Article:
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LETTER TO THE EDITOR
Year : 2015  |  Volume : 6  |  Issue : 7  |  Page : 63-64  

Giant pigmented Bowen's disease: A rare variant at a rare site


Department of Dermatology, Yenepoya Medical College, Yenepoya University, Mangalore, Karnataka, India

Date of Web Publication4-Dec-2015

Correspondence Address:
Manjunath M Shenoy
Department of Dermatology, Yenepoya Medical College, Yenepoya University, Mangalore, Karnataka
India
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Source of Support: None, Conflict of Interest: None


DOI: 10.4103/2229-5178.171048

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How to cite this article:
Shankar AA, Pinto M, Shenoy MM, Krishna S. Giant pigmented Bowen's disease: A rare variant at a rare site. Indian Dermatol Online J 2015;6, Suppl S1:63-4

How to cite this URL:
Shankar AA, Pinto M, Shenoy MM, Krishna S. Giant pigmented Bowen's disease: A rare variant at a rare site. Indian Dermatol Online J [serial online] 2015 [cited 2019 Dec 6];6, Suppl S1:63-4. Available from: http://www.idoj.in/text.asp?2015/6/7/63/171048

Sir,

Bowen's disease (BD) is an intraepithelial squamous cell carcinoma (SCC) in situ with a potential for invasive malignancy. Although it has a propensity to occur in sun-exposed areas, other unusual sites are also described.[1] BD is unusual in the pigmented skin and the pigmented variant of BD occurs in less than 2% of cases.[2] Etiology of BD is not clearly understood but various strains of human papilloma viruses, arsenic exposure, and immune suppression have been considered as the risk factors.[3],[4] Lesions arising in scars have been described.[5] Three to five percent cases of BD have a risk of developing SCC; metastasis may occur in 1/3 of these invasive tumors.[6] We describe an unusual case of giant pigmented BD over an atypical site.

A 68-year-old male presented with a gradually progressing, asymptomatic plaque over the left lower abdomen of 25 years duration. He had applied topical herbal medications with no improvement. There were no medical co-morbidities or excessive sunlight exposure or exposure to arsenic, radiation or underlying immunosuppression. There was history of constant friction at the waistline due to tying of dhoti, a traditional outfit of south India. Cutaneous examination revealed a well defined, hyperpigmented, scaly, verrucous, irregular plaque with a central area of depigmentation measuring about 11 × 5 cm [Figure 1]. Differential diagnoses of Bowen's disease, basal cell carcinoma, and lupus vulgaris were considered. An edge biopsy sent for histopathological examination revealed hyperkeratosis, acanthosis, and irregular elongation of rete ridges with thinned out papillae. Scattered dyskeratotic cells having homogenous eosinophilic cytoplasm and hyperchromatic nuclei were noted imparting a windblown appearance [Figure 2]. Focal areas of dysplasia were noted with a few atypical cells having hyperchromatic nuclei with an intact basement membrane. Scattered melanin pigment was observed within the cytoplasm of the atypical keratinocytes. [Figure 3]. The deeper dermis revealed mild to moderate perivascular chronic inflammatory infiltrate. Multiple sections did not reveal features of SCC. A final diagnosis of pigmented type of Bowen's disease was thus confirmed.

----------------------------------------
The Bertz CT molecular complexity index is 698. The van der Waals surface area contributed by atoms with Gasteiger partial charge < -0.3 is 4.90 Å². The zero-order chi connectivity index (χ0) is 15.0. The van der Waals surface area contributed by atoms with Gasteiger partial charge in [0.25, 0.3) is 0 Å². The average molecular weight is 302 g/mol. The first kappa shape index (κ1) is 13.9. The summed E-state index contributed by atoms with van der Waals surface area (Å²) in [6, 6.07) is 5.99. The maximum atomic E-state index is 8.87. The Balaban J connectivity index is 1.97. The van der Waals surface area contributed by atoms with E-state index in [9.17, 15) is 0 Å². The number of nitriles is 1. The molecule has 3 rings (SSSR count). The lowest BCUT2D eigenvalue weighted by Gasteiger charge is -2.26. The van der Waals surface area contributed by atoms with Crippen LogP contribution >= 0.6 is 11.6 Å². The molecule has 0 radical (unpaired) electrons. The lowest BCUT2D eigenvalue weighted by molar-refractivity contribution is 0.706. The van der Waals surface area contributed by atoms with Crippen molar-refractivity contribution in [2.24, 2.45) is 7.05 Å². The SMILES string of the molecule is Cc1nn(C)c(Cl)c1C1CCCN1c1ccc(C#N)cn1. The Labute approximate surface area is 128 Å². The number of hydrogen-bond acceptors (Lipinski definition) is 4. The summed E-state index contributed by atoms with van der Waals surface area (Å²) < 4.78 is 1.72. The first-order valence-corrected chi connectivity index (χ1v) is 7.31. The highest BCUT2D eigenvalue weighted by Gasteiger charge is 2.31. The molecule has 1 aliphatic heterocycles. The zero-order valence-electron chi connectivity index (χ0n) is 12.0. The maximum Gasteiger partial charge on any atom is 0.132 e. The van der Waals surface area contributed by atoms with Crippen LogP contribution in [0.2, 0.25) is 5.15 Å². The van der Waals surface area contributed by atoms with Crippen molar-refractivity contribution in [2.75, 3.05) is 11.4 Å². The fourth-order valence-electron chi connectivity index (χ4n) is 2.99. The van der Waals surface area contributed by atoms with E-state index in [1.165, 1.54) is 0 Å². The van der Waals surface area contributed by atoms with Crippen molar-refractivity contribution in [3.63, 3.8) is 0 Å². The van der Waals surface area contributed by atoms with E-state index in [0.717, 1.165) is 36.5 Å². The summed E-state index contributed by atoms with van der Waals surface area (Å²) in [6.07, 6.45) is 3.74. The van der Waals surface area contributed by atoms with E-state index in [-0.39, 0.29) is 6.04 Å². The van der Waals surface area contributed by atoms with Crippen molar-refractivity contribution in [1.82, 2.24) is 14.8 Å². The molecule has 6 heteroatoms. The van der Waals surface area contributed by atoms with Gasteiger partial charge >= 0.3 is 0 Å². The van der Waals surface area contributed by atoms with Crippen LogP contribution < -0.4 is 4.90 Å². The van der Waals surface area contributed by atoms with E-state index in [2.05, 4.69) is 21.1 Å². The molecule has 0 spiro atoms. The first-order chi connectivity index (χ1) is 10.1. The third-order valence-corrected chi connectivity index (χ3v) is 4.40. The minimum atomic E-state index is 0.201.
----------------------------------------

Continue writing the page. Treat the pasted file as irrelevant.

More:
Figure 1: Well-defined, hyperpigmented, scaly, verrucous, irregular plaque with a central area of depigmentation measuring about 11 × 5 cm

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Figure 2: Scattered dyskeratotic cells having homogenous eosinophilic cytoplasm and hyperchromatic nuclei giving a windblown appearance (H and E ×400)